Thailand: Thaksin’s son indicted in the KTB loan scandal
BANGKOK (The Nation/ANN) - Panthongtae out on bail; says money laundering case against him might be politically motivated.
The son of former prime minister Thaksin Shinawatra was indicted yesterday for collusion in money laundering in connection with the Krungthai Bank loan scandal, in a case he claimed was politically motivated.
Panthongtae Shinawatra was brought to the Central Criminal Court for Corruption and Misconduct Cases by public prosecutors.
He was indicted for obtaining a cheque for Bt10 million that was part of Bt10 billion in loans that the property group, Krisada Mahanakorn, had got dishonestly from the state-run bank at a time when his father was serving as prime minister.
The court released Panthongtae on a bail of Bt1 million yesterday on condition that he would not leave the country without court permission.
Also, the court scheduled a hearing on November 5 for the defendant to declare formally whether he admitted to or denied the charge against him.
Panthongtae, 38, who is Thaksin’s eldest child, had earlier suggested in his Facebook post that the money-laundering case against him seemed to be politically motivated.
“Pin him down with some criminal case so that he would not be a nuisance in the run-up to the election. That’s my last roar before I meet public prosecutors to hear their decision on indictment,” Panthongtae posted on Tuesday.
“Just in your dreams, Uncle Moody,” he added, seemingly referring to someone in the ruling junta.
Panthongtae also said that he felt he did not get fair treatment from authorities involved in the case, namely the Department of Special Investigation (DSI), the Anti-Money Laundering Office and public prosecutors.
He added that like him, more than 100 other people had also obtained cheques from the same source but they were spared legal action.
Panthongtae appeared at the Office of the Attorney-General in the morning to meet with public prosecutors and later went to the court in the afternoon after being indicted.
He was accompanied by his sisters Pinthongta Kunakornwong and Paethongtarn Shinawatra, as well as their mother Khunying Pojaman na Pombejra.
Also present to offer Panthongtae moral support were leading politicians from the Pheu Thai Party, including Phumtham Wechayachai, Chusak Sirinil and Pichai Naripthaphan.
“I have no worries. I am still fine,” Panthongtae told reporters. His sisters added that he was “in good spirits”.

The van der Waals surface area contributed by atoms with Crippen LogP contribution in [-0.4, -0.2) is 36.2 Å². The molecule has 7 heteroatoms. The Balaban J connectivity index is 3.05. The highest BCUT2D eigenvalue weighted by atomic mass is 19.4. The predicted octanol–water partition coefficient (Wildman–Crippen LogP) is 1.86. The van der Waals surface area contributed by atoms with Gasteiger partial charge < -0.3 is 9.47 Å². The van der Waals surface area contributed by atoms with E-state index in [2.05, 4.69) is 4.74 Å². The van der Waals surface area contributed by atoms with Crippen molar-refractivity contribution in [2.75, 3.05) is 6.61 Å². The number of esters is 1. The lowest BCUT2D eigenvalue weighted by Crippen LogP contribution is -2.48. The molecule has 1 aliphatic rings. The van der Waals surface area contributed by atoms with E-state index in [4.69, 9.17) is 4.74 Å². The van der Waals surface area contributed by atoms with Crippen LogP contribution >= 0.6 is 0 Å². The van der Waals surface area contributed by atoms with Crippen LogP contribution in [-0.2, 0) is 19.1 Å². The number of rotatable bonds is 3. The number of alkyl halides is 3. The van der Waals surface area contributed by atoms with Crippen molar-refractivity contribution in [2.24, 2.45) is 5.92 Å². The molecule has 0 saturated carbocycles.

In her Instagram message, Paethongtarn said yesterday: “Thaksin’s children often get things worse than others. But you know what, because Thaksin’s flesh and blood runs in us, we will stay strong. Thank you for all the encouragement for [Panthongtae] and our family.”
Co-defendants in the case – Kanchanapa Honghern, the former secretary of Panthongtae’s mother, and her husband Wanchai – who had received cheques for Bt26 million in connection with the loan scandal, did not show up yesterday. Public prosecutors summoned them to hear their indictment order on October 18.
Tarum Chalichandra, a spokesman for the Office of Attorney-General, told a press conference yesterday that public prosecutors had received an investigation report from the DSI regarding 159 people accused of colluding in money laundering, in connection with the loan scandal.
Public prosecutors are studying the investigation report and will inform the public later when they had a decision whether to indict the accused, Prayut Phetkhun, another spokesman for the agency, said at the press conference.
Between 2003 and 2004, Krungthai Bank executives dishonestly approved loans of Bt10.4 billion to Krisada Mahanakorn and its affiliates despite the company’s poor credit rating. The three affiliates involved were later declared bankrupt by a court.
In 2015, the Supreme Court’s Criminal Division for Political Office Holders sentenced then-senior executives of Krungthai Bank, Krisada Mahanakorn’s top executive Wichai Krisadatanon and other company executives to lengthy jail terms for their involvement in the loan scandal.
Thaksin was a co-defendant in the case. But he has lived in exile overseas since 2008 after fleeing the country shortly before the Supreme Court’s political-cases division sentenced him to two years in jail for abuse of power.
In September, public prosecutors sued Wichai and five others for money laundering.
On Tuesday, Panthongtae said in his Facebook post that he had learned that people in the government were happy after he flew to Hong Kong over the weekend to meet his father. “They said it would be a relief for them in the next election as all in this family would just flee the country,” he said.
In addition to Panthongtae, many Pheu Thai politicians also flew to Hong Kong to meet with Thaksin, who is referred to as “Big Boss” by many party figures.
Regarding Thaksin’s meeting with Pheu Thai politicians, Prime Minister Prayut Chan-o-cha yesterday said it was the Election Commission’s duty to look into the matter and determine whether that was an act against the relevant law.
“I cannot say who is right or wrong here. It’s more about whether or not it’s appropriate,” General Prayut said. “They have the right to do it but the EC will decide whether it’s legal.”
The Political Party Act prohibits a party from allowing an outsider to influence its internal affairs. And the violating party risks being disbanded if found guilty.